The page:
STATEMENT BY 12 CIVIL SOCIETY ORGANISATIONS ON THE BLACK FRIDAY ISSUED AND DELIVERED ON BEHALF OF THE 12 CSOS BY YOUNG AFRICAN LEADERS INITIATIVE PRESIDENT, ANDREW NTHEWEWE ON 24TH MAY, 2013 AT FODEP HOUSE IN LUSAKA.
Ladies and Gentlemen, today marks the seven-day ultimatum the 12 CSOs gave government to address the issue of removed subsidies on Fuel and maize which it made without any consultations whatsoever with all stakeholders. Further, 12 CSOs are also concerned with the PF government’s failure to respect fundamental political and civil rights of its citizens as exhibited by the manner it is running the affairs of the country. We went further to declare each Friday as a Black Friday to symbolize our dissatisfaction in the manner things are being administered by the PF Government and is a peaceful expression to the government to take vital steps to addressing issues affecting ordinary citizens.
First, we would like to welcome the pronouncements by President Sata last Friday that he has opened up doors to State House for ordinary citizens to dialogue with him. We note with great displeasure, however, that despite having made that pronouncement, President Sata allowed the police to pounce on students from the University of Zambia who intended to march to State House and seek audience with him as well as petition him to address what has become to be government’s arbitrariness in removing subsidies that have raised the cost of living for an ordinary citizen in the country.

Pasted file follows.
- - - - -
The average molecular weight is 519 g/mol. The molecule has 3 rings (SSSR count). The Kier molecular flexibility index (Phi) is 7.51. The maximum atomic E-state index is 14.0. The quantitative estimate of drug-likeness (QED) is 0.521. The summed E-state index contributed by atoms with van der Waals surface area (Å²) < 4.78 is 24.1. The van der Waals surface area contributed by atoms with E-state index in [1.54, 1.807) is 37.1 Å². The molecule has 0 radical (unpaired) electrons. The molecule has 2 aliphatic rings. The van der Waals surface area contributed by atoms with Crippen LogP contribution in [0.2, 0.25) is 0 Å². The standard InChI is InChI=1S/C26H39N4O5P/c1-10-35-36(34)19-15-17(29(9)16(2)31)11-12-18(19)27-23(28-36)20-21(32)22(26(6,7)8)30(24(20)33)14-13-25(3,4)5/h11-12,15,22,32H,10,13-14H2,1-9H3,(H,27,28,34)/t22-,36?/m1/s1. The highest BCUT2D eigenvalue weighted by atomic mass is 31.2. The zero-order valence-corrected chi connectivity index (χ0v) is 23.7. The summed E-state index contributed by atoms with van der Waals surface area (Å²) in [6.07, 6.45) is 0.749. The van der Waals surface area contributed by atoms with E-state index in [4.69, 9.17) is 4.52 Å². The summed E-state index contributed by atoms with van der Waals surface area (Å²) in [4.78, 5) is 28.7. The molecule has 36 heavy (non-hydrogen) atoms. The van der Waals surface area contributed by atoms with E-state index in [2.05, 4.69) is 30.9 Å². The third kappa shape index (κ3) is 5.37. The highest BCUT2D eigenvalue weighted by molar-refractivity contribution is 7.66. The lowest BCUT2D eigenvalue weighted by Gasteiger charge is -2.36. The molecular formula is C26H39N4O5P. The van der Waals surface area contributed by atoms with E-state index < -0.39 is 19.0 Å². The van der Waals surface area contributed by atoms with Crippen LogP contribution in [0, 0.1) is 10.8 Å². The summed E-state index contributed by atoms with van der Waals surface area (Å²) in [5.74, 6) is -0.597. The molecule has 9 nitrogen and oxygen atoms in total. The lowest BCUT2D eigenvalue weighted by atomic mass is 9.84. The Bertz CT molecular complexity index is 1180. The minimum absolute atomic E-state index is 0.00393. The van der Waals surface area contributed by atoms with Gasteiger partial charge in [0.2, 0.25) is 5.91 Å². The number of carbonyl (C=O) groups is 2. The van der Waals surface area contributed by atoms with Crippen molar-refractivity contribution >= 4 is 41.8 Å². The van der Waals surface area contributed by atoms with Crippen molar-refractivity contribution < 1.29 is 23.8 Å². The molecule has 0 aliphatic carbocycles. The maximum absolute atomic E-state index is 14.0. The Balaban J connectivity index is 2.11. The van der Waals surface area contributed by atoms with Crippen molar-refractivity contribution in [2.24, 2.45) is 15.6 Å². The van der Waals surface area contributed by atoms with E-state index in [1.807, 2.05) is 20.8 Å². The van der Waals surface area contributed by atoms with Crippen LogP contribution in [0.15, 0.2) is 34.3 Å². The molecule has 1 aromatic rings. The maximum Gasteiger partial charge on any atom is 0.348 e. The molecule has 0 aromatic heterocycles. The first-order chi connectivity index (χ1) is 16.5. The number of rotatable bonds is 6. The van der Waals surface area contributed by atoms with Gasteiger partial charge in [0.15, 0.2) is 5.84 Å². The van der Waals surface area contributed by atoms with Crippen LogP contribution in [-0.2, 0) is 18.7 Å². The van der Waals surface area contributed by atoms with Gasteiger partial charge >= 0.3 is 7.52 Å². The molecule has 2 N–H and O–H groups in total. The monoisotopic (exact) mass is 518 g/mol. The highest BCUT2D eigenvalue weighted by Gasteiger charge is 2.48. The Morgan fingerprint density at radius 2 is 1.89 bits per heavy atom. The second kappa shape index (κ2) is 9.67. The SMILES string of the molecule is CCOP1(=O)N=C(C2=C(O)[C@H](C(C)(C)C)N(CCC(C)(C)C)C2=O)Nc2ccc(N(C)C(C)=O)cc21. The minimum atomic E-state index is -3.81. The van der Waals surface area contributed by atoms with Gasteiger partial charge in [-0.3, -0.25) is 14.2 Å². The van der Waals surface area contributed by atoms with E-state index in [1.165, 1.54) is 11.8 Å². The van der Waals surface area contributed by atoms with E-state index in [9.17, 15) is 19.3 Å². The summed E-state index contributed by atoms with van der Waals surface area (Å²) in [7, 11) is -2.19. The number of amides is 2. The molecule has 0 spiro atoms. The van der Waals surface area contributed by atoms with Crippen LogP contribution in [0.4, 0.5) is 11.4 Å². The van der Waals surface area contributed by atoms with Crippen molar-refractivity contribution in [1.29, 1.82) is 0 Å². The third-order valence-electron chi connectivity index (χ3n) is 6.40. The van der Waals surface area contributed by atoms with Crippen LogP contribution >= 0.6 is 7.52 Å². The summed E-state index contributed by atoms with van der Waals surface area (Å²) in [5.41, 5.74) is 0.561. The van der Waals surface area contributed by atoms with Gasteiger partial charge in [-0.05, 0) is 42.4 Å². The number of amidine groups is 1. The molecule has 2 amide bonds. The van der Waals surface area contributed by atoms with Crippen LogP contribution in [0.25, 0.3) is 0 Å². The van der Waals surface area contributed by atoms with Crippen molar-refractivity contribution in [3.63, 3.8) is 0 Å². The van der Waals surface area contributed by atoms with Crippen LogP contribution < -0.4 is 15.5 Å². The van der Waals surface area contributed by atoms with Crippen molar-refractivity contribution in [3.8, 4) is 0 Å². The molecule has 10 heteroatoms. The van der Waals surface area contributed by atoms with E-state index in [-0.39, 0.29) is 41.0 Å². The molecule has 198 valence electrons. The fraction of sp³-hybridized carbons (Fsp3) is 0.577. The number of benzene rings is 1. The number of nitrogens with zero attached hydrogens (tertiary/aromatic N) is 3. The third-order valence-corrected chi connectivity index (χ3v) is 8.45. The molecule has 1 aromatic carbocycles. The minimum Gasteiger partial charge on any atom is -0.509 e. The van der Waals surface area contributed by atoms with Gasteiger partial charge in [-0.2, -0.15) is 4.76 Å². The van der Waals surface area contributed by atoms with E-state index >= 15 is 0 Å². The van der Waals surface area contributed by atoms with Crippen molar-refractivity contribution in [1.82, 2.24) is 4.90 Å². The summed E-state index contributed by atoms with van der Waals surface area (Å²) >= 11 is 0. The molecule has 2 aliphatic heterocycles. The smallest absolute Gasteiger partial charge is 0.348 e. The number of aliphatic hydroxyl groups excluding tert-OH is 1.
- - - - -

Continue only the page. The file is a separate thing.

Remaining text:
We wish to totally condemn the move by the Police to teargas innocent students who peacefully conducted their demonstrations and we call upon the Inspector General of Police madam Stella Libongani to ensure that the Police professionally discharge their duties than provoke citizens who exercise their rights peacefully. In as much as we would like to appreciate the Police’s quick response to save MMD Die Hard Youth Leader Bowman Lusambo from being harmed by the PF cadres, the fact that Police failed to arrest the culprits is greatly worrying. PF must be reminded in the strongest possible terms that the habits it has adopted from the fallen MMD regime are causing them to lose popularity at a faster pace than the MMD did. We totally condemn the action of the PF cadres and we challenge Mr. Sata and his Secretary General, Wynter Kabimba, to come out clear if his party is ready to have a showdown with any citizen who exercises his or her rights. The PF cadres and leadership in Lusaka have continued to hurl threats on groups opposed to government’s way of doing things but police have not summoned anyone and yet the same police command were in haste to arrest former UPND National Youth Chairperson Joe Kalusa when he allegedly threatened to organise his former party cadres to gang rape FDD president Edith Nawakwi.